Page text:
But the bookseller with the long memory (and a dozen lovely people immediately come to mind here) will immediately recall these books, and the selling of them, without reference to screens.

When MIT Press releases a new edition of the absolutely transformative Bauhaus, first published in 1969, the long memories see the book in the mind’s eye, and recall its fifty year life in the bookstore.

One of the most important books on the spring Harvard list is a deeply felt memoir by a human rights activist lawyer- John Sifton’s Violence All Around.  The book stands on its own merits, but it seems relevant to me to point out his family connections: his mother, Elizabeth Sifton, is a legendary FSG editor of enormous stature; his grandfather, the theologian and public intellectual Reinhold Niebuhr, needs no introduction.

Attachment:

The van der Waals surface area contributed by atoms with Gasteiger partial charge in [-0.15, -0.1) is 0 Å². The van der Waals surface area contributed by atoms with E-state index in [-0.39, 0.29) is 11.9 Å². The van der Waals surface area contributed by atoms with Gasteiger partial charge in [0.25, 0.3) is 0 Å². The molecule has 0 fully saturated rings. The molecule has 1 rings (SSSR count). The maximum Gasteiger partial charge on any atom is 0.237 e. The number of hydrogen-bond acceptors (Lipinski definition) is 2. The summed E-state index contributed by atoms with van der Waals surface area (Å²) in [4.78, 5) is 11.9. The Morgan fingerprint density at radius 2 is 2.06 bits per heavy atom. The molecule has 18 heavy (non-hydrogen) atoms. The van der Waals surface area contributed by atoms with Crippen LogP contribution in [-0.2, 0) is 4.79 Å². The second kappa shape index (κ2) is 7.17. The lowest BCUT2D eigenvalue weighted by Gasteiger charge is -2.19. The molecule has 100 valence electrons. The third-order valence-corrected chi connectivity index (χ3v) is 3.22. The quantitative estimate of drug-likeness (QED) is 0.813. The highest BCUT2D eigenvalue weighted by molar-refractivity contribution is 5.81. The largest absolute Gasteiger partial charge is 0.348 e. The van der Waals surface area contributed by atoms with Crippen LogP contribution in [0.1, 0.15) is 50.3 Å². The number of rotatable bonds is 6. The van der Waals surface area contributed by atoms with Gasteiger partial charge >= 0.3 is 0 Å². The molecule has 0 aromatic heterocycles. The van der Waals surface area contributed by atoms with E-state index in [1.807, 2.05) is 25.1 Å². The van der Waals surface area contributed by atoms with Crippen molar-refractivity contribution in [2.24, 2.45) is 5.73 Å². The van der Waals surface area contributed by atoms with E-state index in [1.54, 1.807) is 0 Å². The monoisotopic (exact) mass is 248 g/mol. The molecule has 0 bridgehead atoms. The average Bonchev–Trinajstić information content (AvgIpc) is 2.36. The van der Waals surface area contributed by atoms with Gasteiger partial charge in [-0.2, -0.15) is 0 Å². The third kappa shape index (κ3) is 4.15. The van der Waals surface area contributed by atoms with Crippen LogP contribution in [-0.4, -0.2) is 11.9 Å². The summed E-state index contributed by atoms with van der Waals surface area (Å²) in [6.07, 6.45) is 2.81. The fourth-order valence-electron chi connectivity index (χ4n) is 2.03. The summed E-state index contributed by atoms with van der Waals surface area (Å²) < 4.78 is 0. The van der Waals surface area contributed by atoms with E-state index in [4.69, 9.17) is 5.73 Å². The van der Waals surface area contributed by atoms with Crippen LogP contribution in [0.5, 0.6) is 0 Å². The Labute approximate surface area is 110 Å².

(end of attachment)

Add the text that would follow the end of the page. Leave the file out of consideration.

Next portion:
Or so I thought.  Both of those names drew blanks with my buyers until I presented the book to Les Kreyer- another legend- at Follett last week.  Les immediately appreciated how these two names would have influenced the author, and made the book more interesting.

Les is the quintessential old school bookman- erudite, with sophisticated interests, yet someone you’d be happy to have the proverbial beer with.  When I pitched another book on the spring list, Nick Sousanis’ Unflattening, “the first dissertation drawn in comic form”, he compared it to the way Wittgenstein’s Tractatus was received in 1918.  Not that Les was around in 1918, but institutional memory!

Maybe I’m reading too much Modiano and Sebald lately, but I’m keenly aware of ghosts, transience, and loss.  We’re on the cusp of losing a generation of book people.  The young whip-smart staff now running Seminary Coop in Chicago (and other stores) has access to tools we never dreamed of to make bookselling profitable.  But it’s the handling of books physically, the “shelf awareness” that comes from touching and reading the books and engaging customers about them, that’s at least as important in building memory as blips on the screen.